The Rockville 8
is thrilled to host the Agatha Award-winning author of the Rachel Goddard mysteries, Sandra Parshall.
Sandra's fifth book, Bleeding Through, was published September 4.
She lives in
with her husband and two cats. McLean, VA
Visit her website at http://www.sandraparshall.com and read her Wednesday blog at http://www.poesdeadlydaughters.blogspot.com. But first, Sandra visits the Eight and spills the beans about her writing life and living near the nation's capital. Take it away, Sandra.
Someday I’ll write that political thriller… or not
by Sandra Parshall
Sometimes I feel as if I’m wasting my own personal setting.
I’ve lived in or just outside Washington, DC, for half my life, but except for my first book, The Heat of the Moon, and a couple of scenes in Disturbing the Dead and Bleeding Through, I’ve never set a book here. More specifically, I’ve never tried to write a
You know the kind of books I mean. How could you not know, when you see them in every bookstore and every drugstore and supermarket book rack? Often they have flags on the cover, or a portentous image of the White House or the Capitol. Shadowy figures running for their lives from unseen pursuers are also popular cover art for Washington-centered novels. Within the pages of these books, you’ll find plots to destroy
, plots to take over the
world, plots to take down a single politician by digging up (literally, in some
cases) a hidden scandal. Since The Da
Vinci Code, an increasing number of authors have introduced ancient
documents and such into their very modern political thrillers. Many people die.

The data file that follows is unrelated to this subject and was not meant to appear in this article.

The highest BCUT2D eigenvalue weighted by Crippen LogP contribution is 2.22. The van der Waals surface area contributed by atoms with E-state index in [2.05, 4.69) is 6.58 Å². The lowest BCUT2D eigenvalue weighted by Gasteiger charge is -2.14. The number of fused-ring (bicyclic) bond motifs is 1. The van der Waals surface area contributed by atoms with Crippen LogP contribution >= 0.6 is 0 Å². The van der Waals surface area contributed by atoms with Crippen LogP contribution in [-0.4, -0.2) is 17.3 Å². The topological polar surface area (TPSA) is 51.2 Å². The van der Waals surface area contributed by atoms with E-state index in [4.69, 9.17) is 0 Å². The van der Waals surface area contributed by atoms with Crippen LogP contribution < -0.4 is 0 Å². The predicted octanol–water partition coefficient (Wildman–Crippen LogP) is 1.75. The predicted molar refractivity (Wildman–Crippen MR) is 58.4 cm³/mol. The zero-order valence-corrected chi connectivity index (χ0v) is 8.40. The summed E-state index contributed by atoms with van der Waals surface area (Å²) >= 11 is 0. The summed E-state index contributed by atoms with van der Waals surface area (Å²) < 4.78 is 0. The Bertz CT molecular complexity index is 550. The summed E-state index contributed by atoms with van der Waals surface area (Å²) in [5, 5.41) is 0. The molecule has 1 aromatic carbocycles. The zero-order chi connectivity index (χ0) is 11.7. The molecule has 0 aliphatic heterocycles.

Lives are ruined. Everybody is sadder but not the least bit wiser at the end. America
Why can’t I write this sort of book and cash in on the trend? I live here. Inspiration is all around me. Members of Congress shop at the same supermarket and hardware store I patronize. My husband is a longtime
(now retired from a newsmagazine) who could give me lots of juicy details to
work into my plots. And I care about politics. I think a citizen would have to
be crazy these days to be indifferent to what’s happening in DC. So I should
dream up a plot, sit down at my computer, and get started on my future
bestseller, right? Washington
The only problem: I couldn’t do it if you put a gun to my head.
I’m not disparaging the people who write and read political thrillers, but I can’t do either. If a book cover has a picture of the
flag or a federal government building, I steer clear of it and leave it for the
true fans of the subgenre. Real politics makes me anxious enough without having
fictional scenarios added. U.S.
I didn’t even let Rachel stay in
In the second book, I moved her to the mountains, far from the taint of
national politics. I’m happy writing about a small community in the Blue Ridge. I find much more drama there, on a human
scale, than I would in the Situation Room or a campaign headquarters.